Mechanical Properties of Mississippian Rocks
Pouyan Ebrahimi Lialekol, Priyank Jaiswai, Sandip Harimakar, and James Puckette
The Mississippian carbonate reservoirs in the US belong to petroleum system of Silurian Devonian-Mississippian age. Although identified as prolific hydrocarbon resource, they have proven difficult to develop. They are generally developed through lateral drilling and fracking. Field engineers have often observed that the rock's response to fracking varies greatly in the Mississippian reservoirs. Concepts that have worked successfully in siliciclastic or even shale reservoirs do not appear to be directly applicable to these systems. The exact dependencies of frack response in the Mississippian are poorly constrained. Probable reasons include rapidly changing size and shapes of pores, facies-dependent intermittent transition from anisotropic to isotropic behavior, lithology driven heterogeneity, etc. We have put a series of Mississippian rock samples under compression testing and observed their stress-strain relationship. The samples varied from chert dominated to calcite dominated compositions. Preliminary results indicate that massive carbonates can more ductile than chert. However, chert-dominated samples appear to be readjusting their matrix over a larger range of strain rates between the inception and completion of rock failure. In presence of fractures, strain rates between the inception and completion of rock failure have a very narrow range. In Tripolites, fractures seem to be accumulating the boundary of chert and limestone. The stress-strain charts can provide basic geomechanical parameters such as Young's modulus and Poission's Ratio which can then be related to the seismic velocities.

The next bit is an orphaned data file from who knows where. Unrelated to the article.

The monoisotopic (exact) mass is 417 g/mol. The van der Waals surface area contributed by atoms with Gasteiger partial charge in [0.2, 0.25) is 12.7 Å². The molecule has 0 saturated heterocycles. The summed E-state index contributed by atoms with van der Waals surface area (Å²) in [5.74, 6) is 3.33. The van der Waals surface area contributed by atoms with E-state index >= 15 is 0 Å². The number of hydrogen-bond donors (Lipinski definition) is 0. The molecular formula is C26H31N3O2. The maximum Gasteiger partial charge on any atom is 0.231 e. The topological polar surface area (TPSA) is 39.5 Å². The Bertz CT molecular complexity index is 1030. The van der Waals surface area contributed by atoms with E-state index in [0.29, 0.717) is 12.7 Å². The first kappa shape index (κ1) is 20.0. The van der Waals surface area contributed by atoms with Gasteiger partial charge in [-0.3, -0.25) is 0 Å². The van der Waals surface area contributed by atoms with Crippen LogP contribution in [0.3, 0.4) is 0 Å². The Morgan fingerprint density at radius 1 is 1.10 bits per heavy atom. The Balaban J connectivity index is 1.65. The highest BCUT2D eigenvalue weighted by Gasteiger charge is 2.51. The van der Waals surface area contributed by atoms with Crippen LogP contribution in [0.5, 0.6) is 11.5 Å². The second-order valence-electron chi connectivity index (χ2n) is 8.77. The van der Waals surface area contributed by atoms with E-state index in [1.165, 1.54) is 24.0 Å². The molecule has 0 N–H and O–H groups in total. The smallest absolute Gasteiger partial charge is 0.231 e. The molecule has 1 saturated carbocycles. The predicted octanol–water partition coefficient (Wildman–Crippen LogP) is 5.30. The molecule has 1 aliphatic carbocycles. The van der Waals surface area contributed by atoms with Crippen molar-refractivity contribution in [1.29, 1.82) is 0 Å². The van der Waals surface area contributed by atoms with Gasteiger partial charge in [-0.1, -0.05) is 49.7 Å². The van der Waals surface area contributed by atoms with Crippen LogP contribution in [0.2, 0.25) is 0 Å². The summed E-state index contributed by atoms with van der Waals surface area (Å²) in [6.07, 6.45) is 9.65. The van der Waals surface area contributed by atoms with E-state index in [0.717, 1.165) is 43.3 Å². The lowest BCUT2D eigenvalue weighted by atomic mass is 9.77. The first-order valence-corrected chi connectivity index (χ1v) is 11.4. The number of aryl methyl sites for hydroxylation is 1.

AAPG Search and Discovery Article #90176©AAPG Mid-Continent Meeting, Wichita, Kansas, October 12-15, 2013